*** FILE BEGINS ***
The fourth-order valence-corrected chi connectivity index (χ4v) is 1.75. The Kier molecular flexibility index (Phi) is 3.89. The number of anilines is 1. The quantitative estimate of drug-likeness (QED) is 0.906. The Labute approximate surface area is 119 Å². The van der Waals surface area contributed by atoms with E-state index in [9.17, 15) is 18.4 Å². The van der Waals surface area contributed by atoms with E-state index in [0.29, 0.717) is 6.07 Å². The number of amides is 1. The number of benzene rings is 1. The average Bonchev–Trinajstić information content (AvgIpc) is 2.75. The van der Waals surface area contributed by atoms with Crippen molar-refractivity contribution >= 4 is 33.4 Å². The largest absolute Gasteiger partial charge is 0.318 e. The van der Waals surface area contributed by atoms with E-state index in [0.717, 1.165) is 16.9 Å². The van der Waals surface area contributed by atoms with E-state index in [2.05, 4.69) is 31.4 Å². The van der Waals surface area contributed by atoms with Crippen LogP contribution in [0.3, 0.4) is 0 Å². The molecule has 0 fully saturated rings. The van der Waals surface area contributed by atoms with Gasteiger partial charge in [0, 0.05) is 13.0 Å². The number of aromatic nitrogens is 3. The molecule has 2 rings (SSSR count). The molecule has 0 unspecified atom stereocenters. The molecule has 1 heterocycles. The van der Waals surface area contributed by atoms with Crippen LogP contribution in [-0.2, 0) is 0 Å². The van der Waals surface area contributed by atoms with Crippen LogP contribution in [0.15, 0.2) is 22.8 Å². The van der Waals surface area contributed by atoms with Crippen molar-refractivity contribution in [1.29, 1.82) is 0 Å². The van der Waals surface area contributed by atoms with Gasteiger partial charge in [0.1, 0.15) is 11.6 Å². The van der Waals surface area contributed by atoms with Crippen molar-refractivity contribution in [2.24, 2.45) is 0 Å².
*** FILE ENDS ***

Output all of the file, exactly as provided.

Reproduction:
The fourth-order valence-corrected chi connectivity index (χ4v) is 1.75. The Kier molecular flexibility index (Phi) is 3.89. The number of anilines is 1. The quantitative estimate of drug-likeness (QED) is 0.906. The Labute approximate surface area is 119 Å². The van der Waals surface area contributed by atoms with E-state index in [9.17, 15) is 18.4 Å². The van der Waals surface area contributed by atoms with E-state index in [0.29, 0.717) is 6.07 Å². The number of amides is 1. The number of benzene rings is 1. The average Bonchev–Trinajstić information content (AvgIpc) is 2.75. The van der Waals surface area contributed by atoms with Crippen molar-refractivity contribution >= 4 is 33.4 Å². The largest absolute Gasteiger partial charge is 0.318 e. The van der Waals surface area contributed by atoms with E-state index in [0.717, 1.165) is 16.9 Å². The van der Waals surface area contributed by atoms with E-state index in [2.05, 4.69) is 31.4 Å². The van der Waals surface area contributed by atoms with Crippen LogP contribution in [0.3, 0.4) is 0 Å². The molecule has 0 fully saturated rings. The van der Waals surface area contributed by atoms with Gasteiger partial charge in [0, 0.05) is 13.0 Å². The number of aromatic nitrogens is 3. The molecule has 2 rings (SSSR count). The molecule has 0 unspecified atom stereocenters. The molecule has 1 heterocycles. The van der Waals surface area contributed by atoms with Crippen LogP contribution in [-0.2, 0) is 0 Å². The van der Waals surface area contributed by atoms with Crippen LogP contribution in [0.15, 0.2) is 22.8 Å². The van der Waals surface area contributed by atoms with Crippen molar-refractivity contribution in [1.29, 1.82) is 0 Å². The van der Waals surface area contributed by atoms with Gasteiger partial charge in [0.1, 0.15) is 11.6 Å². The van der Waals surface area contributed by atoms with Crippen molar-refractivity contribution in [2.24, 2.45) is 0 Å².